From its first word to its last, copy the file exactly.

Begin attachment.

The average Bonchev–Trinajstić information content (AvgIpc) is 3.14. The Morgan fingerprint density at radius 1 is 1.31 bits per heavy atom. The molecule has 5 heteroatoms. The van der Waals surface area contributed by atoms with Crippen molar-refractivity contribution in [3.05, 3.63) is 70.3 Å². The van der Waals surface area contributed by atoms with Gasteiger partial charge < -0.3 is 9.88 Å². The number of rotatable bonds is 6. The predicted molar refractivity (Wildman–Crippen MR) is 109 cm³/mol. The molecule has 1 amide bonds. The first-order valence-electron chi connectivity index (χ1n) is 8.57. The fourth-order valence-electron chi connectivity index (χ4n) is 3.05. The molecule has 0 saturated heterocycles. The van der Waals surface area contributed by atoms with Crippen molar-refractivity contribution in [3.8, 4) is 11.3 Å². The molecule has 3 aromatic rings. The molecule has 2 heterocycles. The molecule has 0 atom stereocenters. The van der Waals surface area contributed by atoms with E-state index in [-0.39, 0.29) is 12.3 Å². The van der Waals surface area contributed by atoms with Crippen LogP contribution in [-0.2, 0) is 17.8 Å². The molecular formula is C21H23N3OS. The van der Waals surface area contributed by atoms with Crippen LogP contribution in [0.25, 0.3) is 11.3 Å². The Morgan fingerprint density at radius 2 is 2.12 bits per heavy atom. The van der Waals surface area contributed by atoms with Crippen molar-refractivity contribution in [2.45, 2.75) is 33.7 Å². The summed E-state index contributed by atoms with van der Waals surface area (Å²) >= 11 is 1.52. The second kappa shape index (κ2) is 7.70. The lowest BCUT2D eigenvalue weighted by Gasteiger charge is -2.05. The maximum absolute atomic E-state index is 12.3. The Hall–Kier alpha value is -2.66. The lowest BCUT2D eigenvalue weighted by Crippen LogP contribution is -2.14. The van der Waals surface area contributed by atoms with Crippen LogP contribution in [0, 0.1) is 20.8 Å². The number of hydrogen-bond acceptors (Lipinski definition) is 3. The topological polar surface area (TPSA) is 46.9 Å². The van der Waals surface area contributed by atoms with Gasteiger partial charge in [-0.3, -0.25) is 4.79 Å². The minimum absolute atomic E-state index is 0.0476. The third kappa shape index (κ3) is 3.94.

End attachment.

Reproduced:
The average Bonchev–Trinajstić information content (AvgIpc) is 3.14. The Morgan fingerprint density at radius 1 is 1.31 bits per heavy atom. The molecule has 5 heteroatoms. The van der Waals surface area contributed by atoms with Crippen molar-refractivity contribution in [3.05, 3.63) is 70.3 Å². The van der Waals surface area contributed by atoms with Gasteiger partial charge < -0.3 is 9.88 Å². The number of rotatable bonds is 6. The predicted molar refractivity (Wildman–Crippen MR) is 109 cm³/mol. The molecule has 1 amide bonds. The first-order valence-electron chi connectivity index (χ1n) is 8.57. The fourth-order valence-electron chi connectivity index (χ4n) is 3.05. The molecule has 0 saturated heterocycles. The van der Waals surface area contributed by atoms with Crippen molar-refractivity contribution in [3.8, 4) is 11.3 Å². The molecule has 3 aromatic rings. The molecule has 2 heterocycles. The molecule has 0 atom stereocenters. The van der Waals surface area contributed by atoms with E-state index in [-0.39, 0.29) is 12.3 Å². The van der Waals surface area contributed by atoms with Crippen LogP contribution in [-0.2, 0) is 17.8 Å². The molecular formula is C21H23N3OS. The van der Waals surface area contributed by atoms with Crippen LogP contribution in [0.25, 0.3) is 11.3 Å². The Morgan fingerprint density at radius 2 is 2.12 bits per heavy atom. The van der Waals surface area contributed by atoms with Crippen molar-refractivity contribution in [2.45, 2.75) is 33.7 Å². The summed E-state index contributed by atoms with van der Waals surface area (Å²) >= 11 is 1.52. The second kappa shape index (κ2) is 7.70. The lowest BCUT2D eigenvalue weighted by Gasteiger charge is -2.05. The maximum absolute atomic E-state index is 12.3. The Hall–Kier alpha value is -2.66. The lowest BCUT2D eigenvalue weighted by Crippen LogP contribution is -2.14. The van der Waals surface area contributed by atoms with Crippen LogP contribution in [0, 0.1) is 20.8 Å². The number of hydrogen-bond acceptors (Lipinski definition) is 3. The topological polar surface area (TPSA) is 46.9 Å². The van der Waals surface area contributed by atoms with Gasteiger partial charge in [-0.3, -0.25) is 4.79 Å². The minimum absolute atomic E-state index is 0.0476. The third kappa shape index (κ3) is 3.94.